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American Sign Language: "date"

This version of the sign is good if you mean "date" as in the concept of two people getting together to develop their relationship as in, "Do you want to go on a date?"  Start with your hands slightly apart, palms facing each other, hands in "D" shapes.  Bring the hands together to touch at the fingertips, then pull apart about an inch-and-a-half then bring together again.  Use a small quick movement.



If you mean "date" as in a specific day that something will happen, then either spell the letters D-A-T-E, or construct your sentence to not need the word "date." For example, "YOUR BIRTHDAY PARTY, [what] DAY?" [Raise your eyebrows a bit on the signs YOUR and BIRTHDAY, then furrow your eyebrows a bit on the sign DAY.]

See: DAY

In a message dated 1/31/2014 10:57:22 A.M. Pacific Standard Time, Richard writes:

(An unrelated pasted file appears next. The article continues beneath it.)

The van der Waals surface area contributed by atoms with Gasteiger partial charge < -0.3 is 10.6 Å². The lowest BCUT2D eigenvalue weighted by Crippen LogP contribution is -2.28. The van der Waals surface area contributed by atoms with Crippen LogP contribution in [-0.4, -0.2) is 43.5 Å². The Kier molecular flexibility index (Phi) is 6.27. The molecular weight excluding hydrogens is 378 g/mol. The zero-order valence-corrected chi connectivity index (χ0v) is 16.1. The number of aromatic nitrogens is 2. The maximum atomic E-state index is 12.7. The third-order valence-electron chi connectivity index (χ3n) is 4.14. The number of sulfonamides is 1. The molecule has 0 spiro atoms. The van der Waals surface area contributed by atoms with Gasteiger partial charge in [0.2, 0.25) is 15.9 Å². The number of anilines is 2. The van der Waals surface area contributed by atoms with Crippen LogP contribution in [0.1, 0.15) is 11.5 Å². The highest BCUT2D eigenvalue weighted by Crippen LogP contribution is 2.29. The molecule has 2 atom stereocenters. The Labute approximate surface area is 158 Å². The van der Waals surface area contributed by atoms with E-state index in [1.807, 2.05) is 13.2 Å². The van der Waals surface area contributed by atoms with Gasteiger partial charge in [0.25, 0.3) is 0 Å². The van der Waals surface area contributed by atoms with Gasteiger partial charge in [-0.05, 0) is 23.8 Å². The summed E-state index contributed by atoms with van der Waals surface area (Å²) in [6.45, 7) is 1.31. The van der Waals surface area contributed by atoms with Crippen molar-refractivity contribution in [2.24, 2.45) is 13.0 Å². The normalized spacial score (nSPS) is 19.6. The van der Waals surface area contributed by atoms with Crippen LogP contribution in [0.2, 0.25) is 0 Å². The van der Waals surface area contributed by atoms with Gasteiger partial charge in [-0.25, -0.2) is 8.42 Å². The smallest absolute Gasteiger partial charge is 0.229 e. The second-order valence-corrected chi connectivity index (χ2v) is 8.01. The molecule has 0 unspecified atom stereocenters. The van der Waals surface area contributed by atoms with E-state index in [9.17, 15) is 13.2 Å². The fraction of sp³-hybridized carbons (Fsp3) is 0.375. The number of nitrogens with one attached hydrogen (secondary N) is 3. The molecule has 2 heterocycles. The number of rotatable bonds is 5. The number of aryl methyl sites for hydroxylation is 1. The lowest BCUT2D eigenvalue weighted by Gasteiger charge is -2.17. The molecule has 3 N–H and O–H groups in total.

Hello Dr Bill,
I am in need of some clarification on two signs if you wouldn't mind helping. In reviewing "DESSERT" it seems to be two D hands coming together at the belly of the D. But, I have come across the phrase "TO DATE" and it seems to be that same description. I am confused by this and in context it may get a little weird.
Thank you for your help,
Richard Almager

Hello :)
DATE is upright, DESSERT is horizontal.
By that I mean, the index fingers of the "D" hands in the sign for DATE are pointing upward. Whereas the index fingers of the "D" hands in the sign DESERT are pointing (generally) forward.
- Dr. Bill


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